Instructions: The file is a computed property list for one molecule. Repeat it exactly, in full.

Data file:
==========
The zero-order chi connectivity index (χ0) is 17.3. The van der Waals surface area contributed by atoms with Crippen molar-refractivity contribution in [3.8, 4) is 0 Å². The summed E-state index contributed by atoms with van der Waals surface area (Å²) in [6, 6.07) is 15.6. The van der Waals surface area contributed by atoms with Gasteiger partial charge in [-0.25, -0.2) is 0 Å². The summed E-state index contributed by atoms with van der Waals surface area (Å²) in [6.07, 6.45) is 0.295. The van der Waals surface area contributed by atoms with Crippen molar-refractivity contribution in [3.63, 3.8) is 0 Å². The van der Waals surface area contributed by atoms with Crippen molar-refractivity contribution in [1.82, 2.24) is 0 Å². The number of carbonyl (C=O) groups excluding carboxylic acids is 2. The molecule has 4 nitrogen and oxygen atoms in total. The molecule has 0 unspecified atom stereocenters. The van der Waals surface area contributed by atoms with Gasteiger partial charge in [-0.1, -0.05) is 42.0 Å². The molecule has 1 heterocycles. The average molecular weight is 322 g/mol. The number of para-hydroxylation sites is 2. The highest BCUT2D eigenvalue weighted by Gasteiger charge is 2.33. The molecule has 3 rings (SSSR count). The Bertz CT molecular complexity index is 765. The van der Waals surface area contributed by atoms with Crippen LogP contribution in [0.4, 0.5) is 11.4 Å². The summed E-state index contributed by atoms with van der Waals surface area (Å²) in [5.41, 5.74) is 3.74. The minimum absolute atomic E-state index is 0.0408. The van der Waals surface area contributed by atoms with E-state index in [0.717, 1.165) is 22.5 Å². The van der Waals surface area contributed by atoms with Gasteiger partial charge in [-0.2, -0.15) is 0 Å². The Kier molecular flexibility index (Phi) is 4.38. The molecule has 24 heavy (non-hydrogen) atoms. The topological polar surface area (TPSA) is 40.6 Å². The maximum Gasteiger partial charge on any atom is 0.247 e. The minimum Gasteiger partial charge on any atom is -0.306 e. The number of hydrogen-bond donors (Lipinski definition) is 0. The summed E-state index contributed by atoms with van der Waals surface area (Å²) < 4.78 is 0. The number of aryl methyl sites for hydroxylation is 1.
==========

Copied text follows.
The zero-order chi connectivity index (χ0) is 17.3. The van der Waals surface area contributed by atoms with Crippen molar-refractivity contribution in [3.8, 4) is 0 Å². The summed E-state index contributed by atoms with van der Waals surface area (Å²) in [6, 6.07) is 15.6. The van der Waals surface area contributed by atoms with Gasteiger partial charge in [-0.25, -0.2) is 0 Å². The summed E-state index contributed by atoms with van der Waals surface area (Å²) in [6.07, 6.45) is 0.295. The van der Waals surface area contributed by atoms with Crippen molar-refractivity contribution in [3.63, 3.8) is 0 Å². The van der Waals surface area contributed by atoms with Crippen molar-refractivity contribution in [1.82, 2.24) is 0 Å². The number of carbonyl (C=O) groups excluding carboxylic acids is 2. The molecule has 4 nitrogen and oxygen atoms in total. The molecule has 0 unspecified atom stereocenters. The van der Waals surface area contributed by atoms with Gasteiger partial charge in [-0.1, -0.05) is 42.0 Å². The molecule has 1 heterocycles. The average molecular weight is 322 g/mol. The number of para-hydroxylation sites is 2. The highest BCUT2D eigenvalue weighted by Gasteiger charge is 2.33. The molecule has 3 rings (SSSR count). The Bertz CT molecular complexity index is 765. The van der Waals surface area contributed by atoms with Crippen LogP contribution in [0.4, 0.5) is 11.4 Å². The summed E-state index contributed by atoms with van der Waals surface area (Å²) in [5.41, 5.74) is 3.74. The minimum absolute atomic E-state index is 0.0408. The van der Waals surface area contributed by atoms with E-state index in [0.717, 1.165) is 22.5 Å². The van der Waals surface area contributed by atoms with Gasteiger partial charge in [-0.2, -0.15) is 0 Å². The Kier molecular flexibility index (Phi) is 4.38. The molecule has 24 heavy (non-hydrogen) atoms. The topological polar surface area (TPSA) is 40.6 Å². The maximum Gasteiger partial charge on any atom is 0.247 e. The minimum Gasteiger partial charge on any atom is -0.306 e. The number of hydrogen-bond donors (Lipinski definition) is 0. The summed E-state index contributed by atoms with van der Waals surface area (Å²) < 4.78 is 0. The number of aryl methyl sites for hydroxylation is 1.